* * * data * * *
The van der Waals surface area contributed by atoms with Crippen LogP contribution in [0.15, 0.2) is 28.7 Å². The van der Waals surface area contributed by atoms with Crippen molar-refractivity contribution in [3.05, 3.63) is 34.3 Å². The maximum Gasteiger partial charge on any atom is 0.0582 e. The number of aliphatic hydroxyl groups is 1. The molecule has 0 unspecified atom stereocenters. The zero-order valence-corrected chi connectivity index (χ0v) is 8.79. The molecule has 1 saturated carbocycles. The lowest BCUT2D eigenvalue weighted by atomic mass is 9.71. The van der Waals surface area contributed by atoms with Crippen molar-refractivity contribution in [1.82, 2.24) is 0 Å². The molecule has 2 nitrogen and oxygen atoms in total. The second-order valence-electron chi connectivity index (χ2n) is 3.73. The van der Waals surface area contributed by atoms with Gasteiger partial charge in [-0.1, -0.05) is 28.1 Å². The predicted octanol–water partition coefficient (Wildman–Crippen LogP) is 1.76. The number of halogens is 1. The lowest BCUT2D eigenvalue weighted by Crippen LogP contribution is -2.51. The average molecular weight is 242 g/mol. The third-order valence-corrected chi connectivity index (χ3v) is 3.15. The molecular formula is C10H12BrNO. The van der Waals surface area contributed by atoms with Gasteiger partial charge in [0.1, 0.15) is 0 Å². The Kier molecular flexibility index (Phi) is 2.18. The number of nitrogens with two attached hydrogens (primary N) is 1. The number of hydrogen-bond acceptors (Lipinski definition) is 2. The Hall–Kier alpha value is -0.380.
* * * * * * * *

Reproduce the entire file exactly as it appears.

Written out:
The van der Waals surface area contributed by atoms with Crippen LogP contribution in [0.15, 0.2) is 28.7 Å². The van der Waals surface area contributed by atoms with Crippen molar-refractivity contribution in [3.05, 3.63) is 34.3 Å². The maximum Gasteiger partial charge on any atom is 0.0582 e. The number of aliphatic hydroxyl groups is 1. The molecule has 0 unspecified atom stereocenters. The zero-order valence-corrected chi connectivity index (χ0v) is 8.79. The molecule has 1 saturated carbocycles. The lowest BCUT2D eigenvalue weighted by atomic mass is 9.71. The van der Waals surface area contributed by atoms with Crippen molar-refractivity contribution in [1.82, 2.24) is 0 Å². The molecule has 2 nitrogen and oxygen atoms in total. The second-order valence-electron chi connectivity index (χ2n) is 3.73. The van der Waals surface area contributed by atoms with Gasteiger partial charge in [-0.1, -0.05) is 28.1 Å². The predicted octanol–water partition coefficient (Wildman–Crippen LogP) is 1.76. The number of halogens is 1. The lowest BCUT2D eigenvalue weighted by Crippen LogP contribution is -2.51. The average molecular weight is 242 g/mol. The third-order valence-corrected chi connectivity index (χ3v) is 3.15. The molecular formula is C10H12BrNO. The van der Waals surface area contributed by atoms with Gasteiger partial charge in [0.1, 0.15) is 0 Å². The Kier molecular flexibility index (Phi) is 2.18. The number of nitrogens with two attached hydrogens (primary N) is 1. The number of hydrogen-bond acceptors (Lipinski definition) is 2. The Hall–Kier alpha value is -0.380.